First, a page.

NEW ORLEANS (BP)–It was months before the Pearl Harbor attack, but American military forces were rebuilding — and increasing numbers of chaplains were needed. That prompted the Southern Baptist Convention in 1941 to authorize its then-Home Mission Board to form a Committee on Army and Navy Chaplains to endorse candidates for military chaplaincy.
Sixty-years later, Southern Baptist chaplains meeting in New Orleans June 11 celebrated the respected history of what is now known as the Southern Baptist Chaplains’ Commission — now operating under the auspices of the SBC North American Mission Board. The anniversary was the focus of the annual Southern Baptist Chaplains and Counselors in Ministry Convocation, held at First Baptist Church, New Orleans.
In a detailed history prepared for the occasion, Brig. Gen. James Spivey shared how the first “superintendent of camp work” — Alfred Carpenter, formerly pastor of First Baptist Church, Blyetheville, Ark. — set the stage for how Southern Baptists viewed chaplains and supported their work. Spivey is a U.S. Army Reserve chaplain who also serves as a professor at Southwestern Baptist Theological Seminary in Fort Worth, Texas.
“Carpenter not only believed in the chaplaincy; he also had a passion for evangelism and missions,” Spivey said. “To him, every chaplain was a missionary in uniform, an evangelist-at-large. From his first day on the job, he worked hard to show people in the churches that these chaplains were among their most effective missionaries, called to share the gospel where few other missionaries and still fewer pastors could go.”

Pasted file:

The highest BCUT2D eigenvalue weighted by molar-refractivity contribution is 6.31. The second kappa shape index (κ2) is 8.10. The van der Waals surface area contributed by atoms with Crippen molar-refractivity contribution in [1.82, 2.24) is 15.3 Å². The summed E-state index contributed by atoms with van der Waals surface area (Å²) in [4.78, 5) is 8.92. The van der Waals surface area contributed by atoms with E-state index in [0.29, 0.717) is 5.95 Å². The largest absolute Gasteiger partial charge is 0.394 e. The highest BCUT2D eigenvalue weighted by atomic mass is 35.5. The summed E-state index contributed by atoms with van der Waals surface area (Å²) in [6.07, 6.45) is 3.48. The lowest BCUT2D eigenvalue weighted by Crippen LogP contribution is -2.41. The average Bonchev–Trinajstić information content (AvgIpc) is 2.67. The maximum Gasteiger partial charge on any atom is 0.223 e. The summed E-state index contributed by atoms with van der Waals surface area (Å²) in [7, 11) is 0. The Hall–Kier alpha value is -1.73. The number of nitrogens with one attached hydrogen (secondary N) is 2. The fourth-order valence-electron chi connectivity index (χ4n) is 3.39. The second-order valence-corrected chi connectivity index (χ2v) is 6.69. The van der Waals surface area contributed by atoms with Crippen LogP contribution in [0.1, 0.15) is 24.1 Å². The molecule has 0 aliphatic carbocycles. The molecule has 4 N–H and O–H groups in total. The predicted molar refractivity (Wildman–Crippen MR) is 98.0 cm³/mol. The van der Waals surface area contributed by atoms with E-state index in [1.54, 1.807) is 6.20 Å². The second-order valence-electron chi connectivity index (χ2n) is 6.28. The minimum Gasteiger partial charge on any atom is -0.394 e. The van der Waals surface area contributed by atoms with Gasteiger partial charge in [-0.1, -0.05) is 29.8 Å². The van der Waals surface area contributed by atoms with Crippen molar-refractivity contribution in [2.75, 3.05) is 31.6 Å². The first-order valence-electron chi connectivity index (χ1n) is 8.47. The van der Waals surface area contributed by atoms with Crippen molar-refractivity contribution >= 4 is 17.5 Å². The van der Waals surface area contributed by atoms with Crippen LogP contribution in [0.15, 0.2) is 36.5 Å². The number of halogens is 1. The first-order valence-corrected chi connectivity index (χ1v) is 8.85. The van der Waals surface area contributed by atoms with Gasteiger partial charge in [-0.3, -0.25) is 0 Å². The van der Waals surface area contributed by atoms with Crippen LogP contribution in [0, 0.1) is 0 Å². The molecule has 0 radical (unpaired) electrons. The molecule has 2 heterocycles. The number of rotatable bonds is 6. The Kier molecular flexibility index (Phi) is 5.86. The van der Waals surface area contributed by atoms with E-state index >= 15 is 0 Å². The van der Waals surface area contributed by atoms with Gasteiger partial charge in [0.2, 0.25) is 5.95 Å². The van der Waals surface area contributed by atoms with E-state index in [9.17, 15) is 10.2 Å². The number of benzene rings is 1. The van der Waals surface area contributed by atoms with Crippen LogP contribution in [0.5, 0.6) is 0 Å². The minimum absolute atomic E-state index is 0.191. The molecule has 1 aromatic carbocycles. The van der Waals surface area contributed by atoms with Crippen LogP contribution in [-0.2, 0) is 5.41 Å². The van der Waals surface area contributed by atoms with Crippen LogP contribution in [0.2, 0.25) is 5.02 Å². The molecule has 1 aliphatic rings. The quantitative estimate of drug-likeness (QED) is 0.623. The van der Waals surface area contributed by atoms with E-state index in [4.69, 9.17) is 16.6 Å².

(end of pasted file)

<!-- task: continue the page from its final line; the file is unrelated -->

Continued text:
The importance of chaplains was underscored by the overwhelming numbers of professions of faith reported by Southern Baptists chaplains during the war years,” Spivey said.
“By the end of the war, Southern Baptists chaplains reported 299,342 professions of faith and 1,037 men being called into the ministry. These conversions were 82 percent of those reported by the Home Mission Board for 1941-45,” he said.
The role of Southern Baptist chaplains continued to grow, and during the 1950s new categories of civilian chaplains were added as well. Today the chaplaincy evangelism team of the North American Mission Board has specialists working with chaplains in the military, healthcare, pastoral counseling, institutional, corporate, public safety and restorative justice fields.
Bob Vickers, current director of the chaplaincy evangelism team, and NAMB chaplaincy associates also examined some of the challenges of the future. Among those are increasing religious diversity, the accelerating rate of technological change and the need for providing effective ongoing training for Southern Baptist military chaplains.
“I look forward to what God has in store for us,” Vickers said.